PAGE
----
What’s the best way to teach kids music? Traditionalists will advocate scales, repetition, and fundamentals. They’ll say to hide away in a room, practice, and then emerge months later to play a piece in public. The School of Rock (SOR), a franchise of music instruction centers, turns that theory on its head, instead teaching kids to “rock on stage and in life” through music lessons that emphasize live performance of the classic rock, reggae, funk, and heavy-metal music. It keeps the fundamentals but adds a heavy dose of fun.
By any measure, the method works. The company began with one location in Philadelphia in 1998; today it boasts 70 schools in the U.S. and Mexico and is set to expand into South America and Asia. Its students have played thousands of concerts to more than 100,000 people at such legendary venues as the Whisky a Go-Go, CBGB, and the Knitting Factory.
Aaron Delfausse T’06
Delfausse himself dabbles in guitar and mandolin, and while he’s passionate about music, he was drawn to SOR because he saw it as a rare opportunity to help a small, unique company grow into a successful business that would have a positive effect on kids’ lives.
He was first introduced to the school in May 2010. Delfausse had left an operations position at Quiznos to work as an independent consultant for technology startups. Sterling Partners, the private equity firm that owns SOR, asked him to help figure out why the company wasn’t hitting its numbers. About six months later, he joined the business full time as director of financial planning and analysis. In January 2011, he took on the role of vice president of development, which basically entails opening up more franchises domestically and abroad.
It’s a position that demands fluency in marketing, sales, and strategy—all of which Delfausse was introduced to at Tuck, where he took a broad range of courses that would set him up for a career in general management. In fact, one of those courses—Managers and the Law—has come in handy recently as he’s dealt with intellectual-property issues. “I dug out my old textbook from that class, read through the copyright and trademark session, and then dug through my notes to prepare for a conversation I was going to have with our lawyers,” he says.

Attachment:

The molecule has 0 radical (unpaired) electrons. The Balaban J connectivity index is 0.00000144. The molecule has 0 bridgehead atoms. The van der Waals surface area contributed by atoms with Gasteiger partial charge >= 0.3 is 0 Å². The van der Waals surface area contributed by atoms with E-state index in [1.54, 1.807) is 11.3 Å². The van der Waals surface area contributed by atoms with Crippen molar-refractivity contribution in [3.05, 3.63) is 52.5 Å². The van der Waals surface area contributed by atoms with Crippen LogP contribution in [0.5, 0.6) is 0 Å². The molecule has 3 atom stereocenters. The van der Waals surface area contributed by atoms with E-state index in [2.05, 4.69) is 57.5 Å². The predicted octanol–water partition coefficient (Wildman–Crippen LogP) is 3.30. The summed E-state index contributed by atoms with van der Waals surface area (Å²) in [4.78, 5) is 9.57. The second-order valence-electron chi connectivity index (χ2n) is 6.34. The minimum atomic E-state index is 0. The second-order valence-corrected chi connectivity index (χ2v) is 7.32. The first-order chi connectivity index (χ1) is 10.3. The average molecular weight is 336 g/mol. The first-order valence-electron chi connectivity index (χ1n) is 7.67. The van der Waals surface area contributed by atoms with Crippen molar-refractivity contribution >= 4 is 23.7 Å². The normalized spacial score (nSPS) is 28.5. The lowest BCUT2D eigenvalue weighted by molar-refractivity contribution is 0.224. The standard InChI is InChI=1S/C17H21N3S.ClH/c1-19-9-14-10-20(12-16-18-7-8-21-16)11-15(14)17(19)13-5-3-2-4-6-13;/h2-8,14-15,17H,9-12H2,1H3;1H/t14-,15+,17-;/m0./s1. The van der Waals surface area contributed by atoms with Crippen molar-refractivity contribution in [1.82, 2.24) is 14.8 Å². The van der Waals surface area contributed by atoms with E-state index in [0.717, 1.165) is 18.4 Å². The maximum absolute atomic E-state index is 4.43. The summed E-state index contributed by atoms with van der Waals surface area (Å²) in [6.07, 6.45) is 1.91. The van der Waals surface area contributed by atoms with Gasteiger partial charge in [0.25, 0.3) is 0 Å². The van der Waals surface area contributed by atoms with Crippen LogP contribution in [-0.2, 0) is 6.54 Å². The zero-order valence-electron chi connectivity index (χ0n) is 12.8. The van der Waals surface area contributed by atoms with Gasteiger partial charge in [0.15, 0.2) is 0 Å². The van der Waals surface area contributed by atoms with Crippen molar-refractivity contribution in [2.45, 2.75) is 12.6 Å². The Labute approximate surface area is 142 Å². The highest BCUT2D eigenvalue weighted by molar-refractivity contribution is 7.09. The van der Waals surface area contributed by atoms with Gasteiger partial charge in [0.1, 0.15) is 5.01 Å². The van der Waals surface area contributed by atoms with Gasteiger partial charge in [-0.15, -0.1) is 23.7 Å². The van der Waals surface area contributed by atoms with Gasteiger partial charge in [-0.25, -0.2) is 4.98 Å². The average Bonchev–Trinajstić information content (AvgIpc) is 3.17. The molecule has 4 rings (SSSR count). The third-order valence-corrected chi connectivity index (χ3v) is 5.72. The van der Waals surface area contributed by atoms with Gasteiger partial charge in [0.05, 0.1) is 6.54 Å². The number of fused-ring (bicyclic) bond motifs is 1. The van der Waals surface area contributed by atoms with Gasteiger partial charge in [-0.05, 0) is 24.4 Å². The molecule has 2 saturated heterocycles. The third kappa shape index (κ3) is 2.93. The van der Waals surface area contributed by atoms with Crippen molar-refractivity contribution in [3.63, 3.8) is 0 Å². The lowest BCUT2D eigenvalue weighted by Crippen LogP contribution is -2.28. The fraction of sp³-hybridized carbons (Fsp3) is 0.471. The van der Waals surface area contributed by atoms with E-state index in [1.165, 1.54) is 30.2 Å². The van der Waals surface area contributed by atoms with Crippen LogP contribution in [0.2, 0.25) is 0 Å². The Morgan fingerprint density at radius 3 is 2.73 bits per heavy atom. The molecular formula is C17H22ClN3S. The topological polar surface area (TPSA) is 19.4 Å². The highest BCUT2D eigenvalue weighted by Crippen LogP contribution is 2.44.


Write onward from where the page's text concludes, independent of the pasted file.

But how do you franchise rock-and-roll instruction to kids between the ages of 7 and 18? After all, it is a genre born of rebellion and riddled with references to sex and drugs. Very carefully, Delfausse says. First, each school must be a safe place for kids to congregate. Second, the music must be age appropriate. “Frank Zappa’s music is very hard to play,” he says, “but a kid can learn a lot from it. A lot of the lyrics, however, are inappropriate, so picking the right Zappa song is important.”
Furthermore, the independence and attitude of rock seems to go against the principles of efficiency and uniformity that make franchise businesses so profitable. That’s caused Delfausse to put a lot of thought into balancing the cool factor with the drive for productivity. “We don’t want this to feel very corporate,” he explains, “because this is rock and roll, and you don’t want it to seem like some sort of cookie-cutter franchise concept.”
SOR has avoided this by carefully selecting its franchise partners and helping them connect with music instructors who not only have solid credentials but can also teach to kids. That means every school is a little bit different and usually ends up reflecting the musical flavor of the community it serves. But the basics remain the same, whether it’s Montclair, N.J., or Eagle, Idaho: each student has a 45-minute one-on-one lesson once a week, and all get put into groups to rehearse for a final performance at a rock venue nearby.
The kids certainly rock on stage, but Delfausse says their parents see a broader benefit. “They never tell us, ‘You taught my kid to be an incredible guitar player or drummer.’ They say, ‘You gave my kid confidence, made him come out of his shell. Thank you.’ It’s very motivating to me.”